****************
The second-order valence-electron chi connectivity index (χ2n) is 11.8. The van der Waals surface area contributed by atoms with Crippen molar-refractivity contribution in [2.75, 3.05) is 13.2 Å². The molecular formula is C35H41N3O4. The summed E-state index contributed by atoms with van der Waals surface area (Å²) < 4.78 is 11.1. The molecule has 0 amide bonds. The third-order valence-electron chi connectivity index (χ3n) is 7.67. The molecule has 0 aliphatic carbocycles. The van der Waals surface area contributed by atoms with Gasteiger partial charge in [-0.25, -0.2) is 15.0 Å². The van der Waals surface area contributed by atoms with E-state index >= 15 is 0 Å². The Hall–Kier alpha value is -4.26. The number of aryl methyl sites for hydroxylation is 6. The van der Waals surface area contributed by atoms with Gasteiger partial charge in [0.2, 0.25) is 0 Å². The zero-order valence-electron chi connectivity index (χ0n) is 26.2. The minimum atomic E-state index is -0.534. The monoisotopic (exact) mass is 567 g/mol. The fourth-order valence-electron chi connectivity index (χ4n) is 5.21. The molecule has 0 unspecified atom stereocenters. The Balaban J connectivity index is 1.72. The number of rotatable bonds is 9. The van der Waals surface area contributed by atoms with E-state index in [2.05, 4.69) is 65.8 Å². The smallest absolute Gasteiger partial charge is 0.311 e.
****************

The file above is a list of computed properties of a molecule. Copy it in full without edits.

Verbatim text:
The second-order valence-electron chi connectivity index (χ2n) is 11.8. The van der Waals surface area contributed by atoms with Crippen molar-refractivity contribution in [2.75, 3.05) is 13.2 Å². The molecular formula is C35H41N3O4. The summed E-state index contributed by atoms with van der Waals surface area (Å²) < 4.78 is 11.1. The molecule has 0 amide bonds. The third-order valence-electron chi connectivity index (χ3n) is 7.67. The molecule has 0 aliphatic carbocycles. The van der Waals surface area contributed by atoms with Gasteiger partial charge in [-0.25, -0.2) is 15.0 Å². The van der Waals surface area contributed by atoms with E-state index >= 15 is 0 Å². The Hall–Kier alpha value is -4.26. The number of aryl methyl sites for hydroxylation is 6. The van der Waals surface area contributed by atoms with Gasteiger partial charge in [0.2, 0.25) is 0 Å². The zero-order valence-electron chi connectivity index (χ0n) is 26.2. The minimum atomic E-state index is -0.534. The monoisotopic (exact) mass is 567 g/mol. The fourth-order valence-electron chi connectivity index (χ4n) is 5.21. The molecule has 0 unspecified atom stereocenters. The Balaban J connectivity index is 1.72. The number of rotatable bonds is 9. The van der Waals surface area contributed by atoms with E-state index in [2.05, 4.69) is 65.8 Å². The smallest absolute Gasteiger partial charge is 0.311 e.